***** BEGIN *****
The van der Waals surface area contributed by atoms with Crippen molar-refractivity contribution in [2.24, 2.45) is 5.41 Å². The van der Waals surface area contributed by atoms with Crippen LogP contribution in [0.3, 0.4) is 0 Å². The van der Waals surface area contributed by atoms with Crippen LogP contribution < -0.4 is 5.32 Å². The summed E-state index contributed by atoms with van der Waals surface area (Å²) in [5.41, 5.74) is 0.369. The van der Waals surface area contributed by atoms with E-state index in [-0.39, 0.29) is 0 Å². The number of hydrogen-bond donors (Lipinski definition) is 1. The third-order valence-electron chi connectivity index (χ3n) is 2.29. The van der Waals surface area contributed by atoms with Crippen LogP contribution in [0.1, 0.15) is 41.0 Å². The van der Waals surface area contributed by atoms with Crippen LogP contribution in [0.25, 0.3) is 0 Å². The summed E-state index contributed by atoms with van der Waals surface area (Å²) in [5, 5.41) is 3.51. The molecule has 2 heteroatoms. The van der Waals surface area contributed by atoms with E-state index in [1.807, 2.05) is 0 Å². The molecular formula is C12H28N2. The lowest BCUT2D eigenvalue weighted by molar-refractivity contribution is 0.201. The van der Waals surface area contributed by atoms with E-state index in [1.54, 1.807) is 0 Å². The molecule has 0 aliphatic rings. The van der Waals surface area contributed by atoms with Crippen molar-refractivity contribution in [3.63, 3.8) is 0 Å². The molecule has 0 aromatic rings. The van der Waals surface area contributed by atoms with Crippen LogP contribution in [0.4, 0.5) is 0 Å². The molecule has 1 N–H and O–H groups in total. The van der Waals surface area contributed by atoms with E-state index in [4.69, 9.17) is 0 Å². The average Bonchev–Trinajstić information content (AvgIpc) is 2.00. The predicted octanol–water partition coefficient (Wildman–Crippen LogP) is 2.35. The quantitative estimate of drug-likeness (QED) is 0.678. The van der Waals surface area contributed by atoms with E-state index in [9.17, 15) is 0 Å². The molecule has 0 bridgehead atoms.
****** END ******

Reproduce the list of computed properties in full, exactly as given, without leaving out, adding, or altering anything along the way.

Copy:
The van der Waals surface area contributed by atoms with Crippen molar-refractivity contribution in [2.24, 2.45) is 5.41 Å². The van der Waals surface area contributed by atoms with Crippen LogP contribution in [0.3, 0.4) is 0 Å². The van der Waals surface area contributed by atoms with Crippen LogP contribution < -0.4 is 5.32 Å². The summed E-state index contributed by atoms with van der Waals surface area (Å²) in [5.41, 5.74) is 0.369. The van der Waals surface area contributed by atoms with E-state index in [-0.39, 0.29) is 0 Å². The number of hydrogen-bond donors (Lipinski definition) is 1. The third-order valence-electron chi connectivity index (χ3n) is 2.29. The van der Waals surface area contributed by atoms with Crippen LogP contribution in [0.1, 0.15) is 41.0 Å². The van der Waals surface area contributed by atoms with Crippen LogP contribution in [0.25, 0.3) is 0 Å². The summed E-state index contributed by atoms with van der Waals surface area (Å²) in [5, 5.41) is 3.51. The molecule has 2 heteroatoms. The van der Waals surface area contributed by atoms with E-state index in [1.807, 2.05) is 0 Å². The molecular formula is C12H28N2. The lowest BCUT2D eigenvalue weighted by molar-refractivity contribution is 0.201. The van der Waals surface area contributed by atoms with E-state index in [1.54, 1.807) is 0 Å². The molecule has 0 aliphatic rings. The van der Waals surface area contributed by atoms with Crippen molar-refractivity contribution in [3.63, 3.8) is 0 Å². The molecule has 0 aromatic rings. The van der Waals surface area contributed by atoms with Crippen LogP contribution in [0.4, 0.5) is 0 Å². The molecule has 1 N–H and O–H groups in total. The van der Waals surface area contributed by atoms with E-state index in [4.69, 9.17) is 0 Å². The average Bonchev–Trinajstić information content (AvgIpc) is 2.00. The predicted octanol–water partition coefficient (Wildman–Crippen LogP) is 2.35. The quantitative estimate of drug-likeness (QED) is 0.678. The van der Waals surface area contributed by atoms with E-state index in [9.17, 15) is 0 Å². The molecule has 0 bridgehead atoms.